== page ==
Lost in Translation: A Mallorca Travel Tale

Lost in Translation: A Mallorca Travel Tale

I had never seen such a scene in all my life. I like to think I’m pretty well traveled but there is something about the ports where the rich and famous hang out. White yachts dotting the impeccably clear water. Small streets leading up the mountains to hotels where the view must have been five stars. Fashionable women with youngsters take leave of the beach in their $800 swimsuits and matching cover ups.

What was I doing here? I was very lost. I, with my little carry-on, on my way to a cheap hostel. I started out in the center of Palma de Mallorca. With no wi-fi and no printed map or directions, I tried my best to figure out my way to the hostel I had made a reservation for earlier in the day. It seems I walked half of Palma by the time I decided to give up and ask for help. (I’m very masculine that way- I hate to ask for directions. But that’s because I’m the one who always knows where she is going.)

“I need to find Carrer D’Antoni Gelabert. That’s the location of my hostel.”

No point in asking directions to the handsome bartender. He was Spanish and only spoke Spanish. I decided to sit down at the bar and figure out a way to communicate to this man where I needed to go and hopefully find a way to get there. I was dehydrated from walking in the sun for hours, so I asked for water. No luck. I don’t speak a word of Spanish so let’s try French.


Still no sign of recognition from the bartender but then the older well-traveled looking man says to me.

“You want some, water, yes?”

 Success! Now at least I know how to ask for water in Spanish after he translated for me. Aqua= Agua.

“Does the bar have wifi?”

Again, no recognition. I’m stumped as to why in the year 2015 these men don’t know what wifi is. What planet did I land on? Again, the older man speaks up and pronounces wifi as “Wee-Fee.” The barman writes down a password. No luck. Nothing is working the way it should be today. With no wifi, no taxis in sight (even though we were on the main street), and no way to communicate what it was that I wanted I tried to explain that I needed a taxi. Surely if I would just give the driver an address, he would be able to take me there. GPS, anyone?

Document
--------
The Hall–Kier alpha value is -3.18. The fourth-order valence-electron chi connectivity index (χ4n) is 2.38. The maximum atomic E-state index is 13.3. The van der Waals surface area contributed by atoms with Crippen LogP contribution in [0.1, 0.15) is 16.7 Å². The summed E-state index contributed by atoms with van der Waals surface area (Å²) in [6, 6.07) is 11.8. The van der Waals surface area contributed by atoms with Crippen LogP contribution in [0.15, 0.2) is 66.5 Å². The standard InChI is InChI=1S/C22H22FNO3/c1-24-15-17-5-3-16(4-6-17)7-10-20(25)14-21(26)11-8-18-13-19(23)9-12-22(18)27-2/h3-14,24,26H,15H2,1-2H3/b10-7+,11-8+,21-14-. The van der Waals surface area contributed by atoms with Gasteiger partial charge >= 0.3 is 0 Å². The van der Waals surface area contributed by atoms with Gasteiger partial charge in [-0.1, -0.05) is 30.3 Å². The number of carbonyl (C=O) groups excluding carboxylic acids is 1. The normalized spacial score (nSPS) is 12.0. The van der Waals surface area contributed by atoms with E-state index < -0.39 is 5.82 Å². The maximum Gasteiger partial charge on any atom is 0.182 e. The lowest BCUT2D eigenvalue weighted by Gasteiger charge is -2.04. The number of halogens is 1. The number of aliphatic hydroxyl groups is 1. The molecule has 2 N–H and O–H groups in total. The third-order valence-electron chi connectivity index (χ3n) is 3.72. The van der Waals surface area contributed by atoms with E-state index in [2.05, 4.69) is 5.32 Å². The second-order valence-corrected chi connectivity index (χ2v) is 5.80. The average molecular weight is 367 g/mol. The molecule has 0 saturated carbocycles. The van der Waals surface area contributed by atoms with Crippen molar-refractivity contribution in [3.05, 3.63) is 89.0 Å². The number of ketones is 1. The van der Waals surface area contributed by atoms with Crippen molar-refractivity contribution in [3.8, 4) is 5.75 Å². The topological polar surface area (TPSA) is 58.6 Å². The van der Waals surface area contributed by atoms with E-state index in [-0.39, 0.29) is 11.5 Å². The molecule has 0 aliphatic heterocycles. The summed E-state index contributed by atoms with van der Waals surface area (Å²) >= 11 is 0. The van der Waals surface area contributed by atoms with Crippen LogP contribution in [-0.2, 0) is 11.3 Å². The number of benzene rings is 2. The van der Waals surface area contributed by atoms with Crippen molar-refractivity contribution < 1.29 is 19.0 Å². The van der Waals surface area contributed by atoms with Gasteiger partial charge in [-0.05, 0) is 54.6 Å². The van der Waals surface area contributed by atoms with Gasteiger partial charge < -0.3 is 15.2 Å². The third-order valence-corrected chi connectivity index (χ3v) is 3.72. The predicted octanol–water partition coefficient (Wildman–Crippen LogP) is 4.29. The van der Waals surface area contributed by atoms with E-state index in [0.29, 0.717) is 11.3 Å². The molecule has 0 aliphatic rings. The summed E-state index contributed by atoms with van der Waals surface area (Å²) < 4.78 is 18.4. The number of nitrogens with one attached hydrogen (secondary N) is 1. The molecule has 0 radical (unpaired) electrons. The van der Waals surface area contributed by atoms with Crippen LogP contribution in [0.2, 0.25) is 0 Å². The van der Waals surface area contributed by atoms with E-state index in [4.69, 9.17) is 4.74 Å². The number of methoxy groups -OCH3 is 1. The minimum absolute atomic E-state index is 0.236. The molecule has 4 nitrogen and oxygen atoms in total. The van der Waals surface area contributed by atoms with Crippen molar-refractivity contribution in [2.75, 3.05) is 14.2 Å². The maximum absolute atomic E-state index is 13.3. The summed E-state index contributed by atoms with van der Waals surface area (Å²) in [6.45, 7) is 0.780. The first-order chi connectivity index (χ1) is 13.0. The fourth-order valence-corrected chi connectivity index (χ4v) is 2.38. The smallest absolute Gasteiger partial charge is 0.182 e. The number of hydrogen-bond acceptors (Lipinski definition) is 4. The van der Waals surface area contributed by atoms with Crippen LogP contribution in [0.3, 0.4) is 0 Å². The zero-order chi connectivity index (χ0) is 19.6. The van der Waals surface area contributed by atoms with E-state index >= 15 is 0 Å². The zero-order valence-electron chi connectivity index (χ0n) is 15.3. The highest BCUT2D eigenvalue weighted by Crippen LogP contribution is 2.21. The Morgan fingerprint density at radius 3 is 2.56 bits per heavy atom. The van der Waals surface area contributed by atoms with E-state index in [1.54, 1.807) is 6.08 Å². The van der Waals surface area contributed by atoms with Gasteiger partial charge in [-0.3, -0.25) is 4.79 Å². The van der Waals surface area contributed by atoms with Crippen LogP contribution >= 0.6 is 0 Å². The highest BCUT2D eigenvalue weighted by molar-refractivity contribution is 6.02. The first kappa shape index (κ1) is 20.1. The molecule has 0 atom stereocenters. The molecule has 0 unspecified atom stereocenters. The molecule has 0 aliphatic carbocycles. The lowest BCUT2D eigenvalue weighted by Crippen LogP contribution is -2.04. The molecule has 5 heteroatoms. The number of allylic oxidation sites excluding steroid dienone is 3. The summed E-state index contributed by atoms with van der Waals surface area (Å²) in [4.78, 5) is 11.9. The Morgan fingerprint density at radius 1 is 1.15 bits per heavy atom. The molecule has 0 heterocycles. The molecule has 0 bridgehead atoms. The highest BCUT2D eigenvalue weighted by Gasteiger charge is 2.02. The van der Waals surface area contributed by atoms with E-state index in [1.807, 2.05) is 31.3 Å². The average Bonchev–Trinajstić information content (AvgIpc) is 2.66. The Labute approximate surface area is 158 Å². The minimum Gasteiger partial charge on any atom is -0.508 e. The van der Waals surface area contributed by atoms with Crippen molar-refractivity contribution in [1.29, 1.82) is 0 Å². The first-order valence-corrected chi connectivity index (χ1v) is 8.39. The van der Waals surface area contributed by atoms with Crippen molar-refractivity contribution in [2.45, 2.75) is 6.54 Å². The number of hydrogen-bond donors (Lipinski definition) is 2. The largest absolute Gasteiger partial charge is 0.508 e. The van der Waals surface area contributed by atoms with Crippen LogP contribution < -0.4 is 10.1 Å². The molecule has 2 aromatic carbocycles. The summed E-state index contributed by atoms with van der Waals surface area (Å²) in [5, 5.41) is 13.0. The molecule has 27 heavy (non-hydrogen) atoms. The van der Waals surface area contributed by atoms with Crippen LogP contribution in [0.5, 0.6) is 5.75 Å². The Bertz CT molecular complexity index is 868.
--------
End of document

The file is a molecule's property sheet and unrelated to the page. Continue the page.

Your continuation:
A taxi pulled up, I quickly paid for the agua, got into the taxi and handed him my phone with the address on the screen.

“No problem,” he said in Spanish.

 Great! I relaxed in the backseat while he drove. He drove west to an area I had not explored on my walk. Fifteen minutes later we drove up to a hotel. I looked at the name on the building.

“Uh….this is not where I asked you to go.” 

We weren’t even on the same street. How did he come up with this place? I explained to him to wait; I ran inside the hotel motioning for him to join me. The front desk personnel was very accommodating. They spoke English and explained we were just around the corner! Finally, I would be able to put my bag down and explore the nearby fortress, Castelle de Bellver.

 Back in the car. We drove. Past the marina, the mall, and just kept going into what looked like a deep forest and then past pastures and wound around the edges of mountains, until we spotted the glorious sea. Costa de la Calma was picturesque. With its white sand beach and fabulous looking people, small cafes with townspeople. I wanted to stay overnight but was told by another driver the prices here were in the hundreds of Euros per night. Ok, so a little out of my budget. I’ll just stow this magical place in the back of my dreams until I’ve struck it rich.

Back on the hunt. We happened upon a taxi stand where my driver asked about the hostel.

“No street by that name here.”

By that time, I was fed up. I had been watching the meter, and it was up to 70 Euro! I decided to take matters into my own hands. Armed with the name and address of said hostel I went up to the youngest driver in the circle.  As I had guessed, his English was a little better than the older gentleman. He had data on his phone and google maps. He quickly produced the location I was supposed to be. I made sure my burly driver took a look at the map and admitted he was in the wrong place and understood where we needed to go. Back to Palma.

Lost in Translation: A Mallorca Travel Tale

He wanted the whole sum for this ride I didn’t ask. I told him I never intended on leaving Palma so in the end, he gave me a fair price, and I looked at the bright side. I got to see more of this lovely island in a private car, and I know I never would’ve seen that part of the island if this mishap hadn’t happened! But it did pique my interest into other remote parts of the island which I visited later on my trip, after researching the transportation situation very carefully.

It never hurts to look on the bright side even if it seems a driver has ruined your day! And a lesson was definitely learned- Prepare yourself before you go traipsing off alone in a new country with a foreign language!


TravelClaire Blumenthal